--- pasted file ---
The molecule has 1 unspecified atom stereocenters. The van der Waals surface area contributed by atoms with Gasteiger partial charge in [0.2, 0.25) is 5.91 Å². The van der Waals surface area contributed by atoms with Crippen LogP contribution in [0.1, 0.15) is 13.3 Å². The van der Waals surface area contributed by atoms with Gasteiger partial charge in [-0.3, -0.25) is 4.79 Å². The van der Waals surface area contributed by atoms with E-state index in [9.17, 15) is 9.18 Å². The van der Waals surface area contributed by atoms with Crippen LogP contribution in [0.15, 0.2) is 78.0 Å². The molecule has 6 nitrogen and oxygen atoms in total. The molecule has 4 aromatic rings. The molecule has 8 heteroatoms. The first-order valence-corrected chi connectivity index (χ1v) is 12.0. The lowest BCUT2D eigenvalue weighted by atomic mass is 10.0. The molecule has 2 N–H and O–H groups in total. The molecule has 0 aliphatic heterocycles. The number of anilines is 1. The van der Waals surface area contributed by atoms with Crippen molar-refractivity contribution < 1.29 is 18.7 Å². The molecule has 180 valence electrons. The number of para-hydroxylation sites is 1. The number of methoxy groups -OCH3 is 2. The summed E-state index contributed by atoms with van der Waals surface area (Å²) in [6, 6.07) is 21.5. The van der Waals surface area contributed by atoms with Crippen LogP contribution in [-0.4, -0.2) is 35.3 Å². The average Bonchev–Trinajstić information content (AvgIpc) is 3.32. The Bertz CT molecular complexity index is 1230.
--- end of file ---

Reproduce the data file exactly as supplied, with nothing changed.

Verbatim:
The molecule has 1 unspecified atom stereocenters. The van der Waals surface area contributed by atoms with Gasteiger partial charge in [0.2, 0.25) is 5.91 Å². The van der Waals surface area contributed by atoms with Crippen LogP contribution in [0.1, 0.15) is 13.3 Å². The van der Waals surface area contributed by atoms with Gasteiger partial charge in [-0.3, -0.25) is 4.79 Å². The van der Waals surface area contributed by atoms with E-state index in [9.17, 15) is 9.18 Å². The van der Waals surface area contributed by atoms with Crippen LogP contribution in [0.15, 0.2) is 78.0 Å². The molecule has 6 nitrogen and oxygen atoms in total. The molecule has 4 aromatic rings. The molecule has 8 heteroatoms. The first-order valence-corrected chi connectivity index (χ1v) is 12.0. The lowest BCUT2D eigenvalue weighted by atomic mass is 10.0. The molecule has 2 N–H and O–H groups in total. The molecule has 0 aliphatic heterocycles. The number of anilines is 1. The van der Waals surface area contributed by atoms with Crippen molar-refractivity contribution < 1.29 is 18.7 Å². The molecule has 180 valence electrons. The number of para-hydroxylation sites is 1. The number of methoxy groups -OCH3 is 2. The summed E-state index contributed by atoms with van der Waals surface area (Å²) in [6, 6.07) is 21.5. The van der Waals surface area contributed by atoms with Crippen LogP contribution in [-0.4, -0.2) is 35.3 Å². The average Bonchev–Trinajstić information content (AvgIpc) is 3.32. The Bertz CT molecular complexity index is 1230.